The End of War in Colombia: An Opportunity for Inclusive and Sustainable Peace

On June 23, 2016, Colombia saw one of the most significant days in its history, as its government agreed to a definitive and bilateral ceasing of hostilities with the guerrilla forces of FARC (Revolutionary Armed Forces of Colombia), effectively ending end a 56-year conflict between the two sides. The deal signals what Colombian public opinion calls “the silencing of the rifles” and “the last day of war with the FARC.” The agreement put to rest the last official war of the Western hemisphere and one of the longest in recent history.[1] It also brought the government and FARC steps away from a final peace accord – though a number of challenges remain in successfully implementing the newly minted agreement.

Half a century of war in Colombia has resulted in nearly 7 million internally displaced persons, 220,000 deaths, and the disappearance of 45,000 individuals. The organized violence in the country has created lasting damage to Colombia’s social fabric, as seen through the high degrees of stigmatization of peasant and ethnic communities, the desensitization of violence in everyday life, and the generalized loss of social trust. For example, though 3% of the Colombian population self-identifies as indigenous and 10% as afro-descendant, these minorities constitute 30-35% of internally displaced persons, highlighting the ethnic dimension of the conflict. Moreover, despite a significant reduction of violence over the past 15 years, Colombia remains the twelfth deadliest country in terms of intentional homicide rates, with domestic abuse, street quarrels, and soccer matches being common scenes of death.

Facing this violent landscape, President Santos made an unexpected decision in 2012 to diverge from his hawkish reputation and stake his political legacy on achieving peace with the guerrillas. Previous to Santos, former President Uribe had thwarted FARC’s threats against State sovereignty through eight years of military onslaught. This, however, relied on a heavy handed approach to human rights in Colombia and still failed to defeat the insurgents as Uribe had promised. Thus, Santos’ departure from such a military-focused approached meant pursuing a political solution with the enemy, while advocating for a reformist agenda on keys issues, including land restitution, victims’ rights, transitional justice, and drug policy. Correspondingly, from a militarily diminished position, the FARC found it more appealing to transition to civilian life and political participation than to persist in an unwinnable war.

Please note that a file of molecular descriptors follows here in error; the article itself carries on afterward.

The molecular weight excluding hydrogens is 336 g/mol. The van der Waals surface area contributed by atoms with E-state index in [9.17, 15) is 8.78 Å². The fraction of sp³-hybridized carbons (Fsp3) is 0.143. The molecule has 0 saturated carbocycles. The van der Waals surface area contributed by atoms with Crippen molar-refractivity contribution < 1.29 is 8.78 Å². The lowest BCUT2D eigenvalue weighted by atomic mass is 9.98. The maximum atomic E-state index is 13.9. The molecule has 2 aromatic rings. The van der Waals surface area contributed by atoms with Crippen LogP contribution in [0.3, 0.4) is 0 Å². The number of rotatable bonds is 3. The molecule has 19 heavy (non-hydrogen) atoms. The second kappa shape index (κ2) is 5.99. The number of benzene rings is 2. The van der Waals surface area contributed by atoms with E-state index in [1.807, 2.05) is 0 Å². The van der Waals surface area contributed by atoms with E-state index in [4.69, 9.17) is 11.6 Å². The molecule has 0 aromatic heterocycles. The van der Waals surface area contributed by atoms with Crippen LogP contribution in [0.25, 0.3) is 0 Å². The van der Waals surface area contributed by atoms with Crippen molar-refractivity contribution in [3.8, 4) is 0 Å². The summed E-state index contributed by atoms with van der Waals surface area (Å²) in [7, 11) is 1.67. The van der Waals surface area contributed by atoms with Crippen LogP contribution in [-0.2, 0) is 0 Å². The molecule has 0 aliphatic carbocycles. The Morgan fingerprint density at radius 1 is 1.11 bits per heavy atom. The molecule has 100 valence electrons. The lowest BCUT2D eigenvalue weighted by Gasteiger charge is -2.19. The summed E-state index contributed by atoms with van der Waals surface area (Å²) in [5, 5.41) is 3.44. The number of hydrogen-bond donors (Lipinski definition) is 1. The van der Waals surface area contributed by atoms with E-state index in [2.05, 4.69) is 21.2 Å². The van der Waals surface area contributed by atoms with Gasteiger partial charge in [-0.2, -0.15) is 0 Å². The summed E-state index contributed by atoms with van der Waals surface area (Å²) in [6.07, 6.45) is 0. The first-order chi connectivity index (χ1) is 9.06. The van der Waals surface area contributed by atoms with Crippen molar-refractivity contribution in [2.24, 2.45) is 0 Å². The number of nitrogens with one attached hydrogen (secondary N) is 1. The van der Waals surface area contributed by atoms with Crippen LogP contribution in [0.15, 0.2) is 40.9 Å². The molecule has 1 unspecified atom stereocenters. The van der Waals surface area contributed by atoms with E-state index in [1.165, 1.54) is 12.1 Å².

To execute the peace process, President Santos convened a reputable negotiating team, led by Humberto de La Calle and Sergio Jaramillo Caro. By including widely respected General Jorge Enrique Mora, the president won critical buy-in from the military and mitigated the risk of internal sabotage. The negotiating process was based on techniques and continuous advice from prominent strategist William Ury, which generated a win-win mentality and options to overcome impasses. By limiting the agenda to a sequence of six topics, both parties put behind the maximalist reach of their 1999-2002 negotiations in Caguán, which included over 140 debate topics.

The willingness of Norway and Cuba to host the negotiations between Colombian authorities and the FARC, in addition to the presence of international observers, peace building grants from Western nations, and public statements of goodwill issued by governments across the world strongly suggests that the international community greatly contributed to the final accord.

After requests from both the FARC and Colombian authorities in January – following three years of negotiations between the two sides – the UN Security Council also established a team of unarmed international observers “to monitor and verify the definitive bilateral ceasefire and cessation of hostilities, and the laying down of arms.” The UN-led verification process should help alleviate fears of recidivism or the persecution of ex-combatants, as occurred with the decimation of the leftist political party Unión Patriótica, or with M-19 leader, Carlos Pizarro, who was killed 45 days after signing peace accords in 1990.